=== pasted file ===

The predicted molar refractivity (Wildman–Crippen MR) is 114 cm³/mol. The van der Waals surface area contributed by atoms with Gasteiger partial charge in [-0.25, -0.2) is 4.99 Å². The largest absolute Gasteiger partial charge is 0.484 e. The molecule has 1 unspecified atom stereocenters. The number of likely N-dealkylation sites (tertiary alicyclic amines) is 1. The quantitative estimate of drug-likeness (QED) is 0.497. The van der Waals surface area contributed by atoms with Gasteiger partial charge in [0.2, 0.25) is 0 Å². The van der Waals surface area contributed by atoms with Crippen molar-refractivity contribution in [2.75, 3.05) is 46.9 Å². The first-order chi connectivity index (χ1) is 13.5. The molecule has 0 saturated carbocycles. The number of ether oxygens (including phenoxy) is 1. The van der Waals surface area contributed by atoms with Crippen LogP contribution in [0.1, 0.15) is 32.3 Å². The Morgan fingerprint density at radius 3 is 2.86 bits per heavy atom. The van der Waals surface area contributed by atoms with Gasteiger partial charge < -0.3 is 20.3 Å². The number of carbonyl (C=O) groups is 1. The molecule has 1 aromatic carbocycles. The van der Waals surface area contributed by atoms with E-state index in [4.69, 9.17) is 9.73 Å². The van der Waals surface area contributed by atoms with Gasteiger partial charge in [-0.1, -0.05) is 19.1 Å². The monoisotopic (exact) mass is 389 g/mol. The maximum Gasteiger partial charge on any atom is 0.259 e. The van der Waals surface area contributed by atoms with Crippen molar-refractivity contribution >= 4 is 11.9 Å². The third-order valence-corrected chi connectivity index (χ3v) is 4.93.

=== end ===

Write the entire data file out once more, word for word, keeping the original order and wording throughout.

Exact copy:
The predicted molar refractivity (Wildman–Crippen MR) is 114 cm³/mol. The van der Waals surface area contributed by atoms with Gasteiger partial charge in [-0.25, -0.2) is 4.99 Å². The largest absolute Gasteiger partial charge is 0.484 e. The molecule has 1 unspecified atom stereocenters. The number of likely N-dealkylation sites (tertiary alicyclic amines) is 1. The quantitative estimate of drug-likeness (QED) is 0.497. The van der Waals surface area contributed by atoms with Gasteiger partial charge in [0.2, 0.25) is 0 Å². The van der Waals surface area contributed by atoms with Crippen molar-refractivity contribution in [2.75, 3.05) is 46.9 Å². The first-order chi connectivity index (χ1) is 13.5. The molecule has 0 saturated carbocycles. The number of ether oxygens (including phenoxy) is 1. The van der Waals surface area contributed by atoms with Crippen LogP contribution in [0.1, 0.15) is 32.3 Å². The Morgan fingerprint density at radius 3 is 2.86 bits per heavy atom. The van der Waals surface area contributed by atoms with Gasteiger partial charge < -0.3 is 20.3 Å². The number of carbonyl (C=O) groups is 1. The molecule has 1 aromatic carbocycles. The van der Waals surface area contributed by atoms with E-state index in [4.69, 9.17) is 9.73 Å². The van der Waals surface area contributed by atoms with Gasteiger partial charge in [-0.1, -0.05) is 19.1 Å². The monoisotopic (exact) mass is 389 g/mol. The maximum Gasteiger partial charge on any atom is 0.259 e. The van der Waals surface area contributed by atoms with Crippen molar-refractivity contribution >= 4 is 11.9 Å². The third-order valence-corrected chi connectivity index (χ3v) is 4.93.